But consumer spending, which makes up about 70% of GDP, has been surprisingly healthy, jumping 0.5% in April after adjusting for inflation.
As a result, the most critical economic indicator- employment – has stayed strong, with the public and private sector adding an average of 283,000 jobs a month from March through May. Also, longstanding labor shortages have led many businesses to hold onto workers instead of laying them off despite faltering sales.
All told the economy has lost some steam but it’s not shrinking. GDP grew at a 1.3% annual rate in the first quarter. And it’s projected to grow 1% in the current quarter, according to S&P Global Market Intelligence.
Will there be a recession in 2023?
Most economists still expect a recession in the second half of the year. They say the Fed’s high interest rates eventually will be felt more profoundly by consumers and businesses. At the same time, banks are pulling back lending because of deposit runs that led to the collapse of several regional banks early this year.
Perhaps the most reliable indicator of a coming recession is an inverted yield curve. Normally, interest rates are higher for longer-term bonds than shorter-term ones because investors need to be rewarded for risking their money for a longer period.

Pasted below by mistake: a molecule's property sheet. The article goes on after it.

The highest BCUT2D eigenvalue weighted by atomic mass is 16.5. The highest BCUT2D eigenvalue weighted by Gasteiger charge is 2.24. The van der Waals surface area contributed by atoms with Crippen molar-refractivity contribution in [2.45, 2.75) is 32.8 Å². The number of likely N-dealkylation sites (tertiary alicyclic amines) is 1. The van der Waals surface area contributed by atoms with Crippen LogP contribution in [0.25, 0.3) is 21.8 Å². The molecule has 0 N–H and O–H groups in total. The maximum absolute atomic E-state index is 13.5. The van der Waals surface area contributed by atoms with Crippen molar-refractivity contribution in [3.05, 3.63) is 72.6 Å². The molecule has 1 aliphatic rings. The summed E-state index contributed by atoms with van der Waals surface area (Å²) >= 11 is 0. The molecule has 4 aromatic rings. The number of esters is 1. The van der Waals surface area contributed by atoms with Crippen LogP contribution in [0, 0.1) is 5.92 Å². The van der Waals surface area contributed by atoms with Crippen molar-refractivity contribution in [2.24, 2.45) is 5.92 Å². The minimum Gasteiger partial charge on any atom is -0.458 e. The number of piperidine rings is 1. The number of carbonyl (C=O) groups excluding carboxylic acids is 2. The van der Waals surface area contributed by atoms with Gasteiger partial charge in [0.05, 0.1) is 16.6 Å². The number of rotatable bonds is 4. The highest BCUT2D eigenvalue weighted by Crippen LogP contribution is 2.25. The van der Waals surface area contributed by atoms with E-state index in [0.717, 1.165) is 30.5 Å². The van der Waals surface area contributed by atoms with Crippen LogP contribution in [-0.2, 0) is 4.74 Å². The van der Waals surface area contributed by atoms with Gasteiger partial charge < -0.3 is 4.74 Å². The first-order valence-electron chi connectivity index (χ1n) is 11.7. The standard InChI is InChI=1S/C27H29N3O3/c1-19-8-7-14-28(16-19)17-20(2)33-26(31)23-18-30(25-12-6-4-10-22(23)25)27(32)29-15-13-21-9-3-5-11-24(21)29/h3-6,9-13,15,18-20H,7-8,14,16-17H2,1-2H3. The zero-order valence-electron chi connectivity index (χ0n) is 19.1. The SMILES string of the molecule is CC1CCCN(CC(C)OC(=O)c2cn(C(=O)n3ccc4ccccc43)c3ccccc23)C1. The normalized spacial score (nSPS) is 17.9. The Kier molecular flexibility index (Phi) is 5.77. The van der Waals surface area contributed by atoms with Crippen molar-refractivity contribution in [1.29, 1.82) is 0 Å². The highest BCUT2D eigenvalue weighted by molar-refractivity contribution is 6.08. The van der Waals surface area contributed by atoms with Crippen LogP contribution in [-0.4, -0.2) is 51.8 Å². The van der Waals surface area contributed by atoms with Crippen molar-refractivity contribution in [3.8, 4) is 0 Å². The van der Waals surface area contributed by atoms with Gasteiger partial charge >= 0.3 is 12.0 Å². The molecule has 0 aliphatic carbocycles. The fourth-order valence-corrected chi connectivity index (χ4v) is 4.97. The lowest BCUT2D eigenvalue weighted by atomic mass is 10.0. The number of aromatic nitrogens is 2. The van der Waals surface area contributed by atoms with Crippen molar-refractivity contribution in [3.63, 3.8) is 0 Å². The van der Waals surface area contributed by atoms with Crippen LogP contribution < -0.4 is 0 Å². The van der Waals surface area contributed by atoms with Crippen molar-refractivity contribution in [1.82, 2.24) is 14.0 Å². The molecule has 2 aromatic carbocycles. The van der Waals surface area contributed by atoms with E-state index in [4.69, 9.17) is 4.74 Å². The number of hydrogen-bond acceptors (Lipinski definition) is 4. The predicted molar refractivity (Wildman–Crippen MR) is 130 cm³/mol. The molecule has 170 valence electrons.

But the yield on the 2-year Treasury bond has been well above the 10-year Treasury for months. That’s been a consistent signal of recession because investors move money into safer longer-term assets – pushing their prices up and their yields down – when the economic outlook grows dimmer.
US and Allies Condemn Economic Coercion With Attention on China
(Bloomberg) — The US and five major allies condemned economic coercion and non-market policies regarding trade and investment in a joint declaration that didn’t cite China by name but clearly had Beijing in mind.
The six countries expressed concern about practices that they say “undermine the functioning of and confidence in the rules-based multilateral trading system.”
The message from the US, Australia, Canada, Japan, New Zealand and the UK carries no economic consequences and mirrors one released by Group of Seven nations after a meeting of leaders last month.
A US Trade Representative official, speaking to reporters on condition of anonymity before the statement’s release, said China has been the biggest perpetrator of the behavior condemned in the declaration.
The official mentioned China’s decision to cut off trade with Lithuania in 2021 after that Baltic nation allowed Taiwan to establish a diplomatic office there as an example of the kind of economic coercion that the declaration singles out.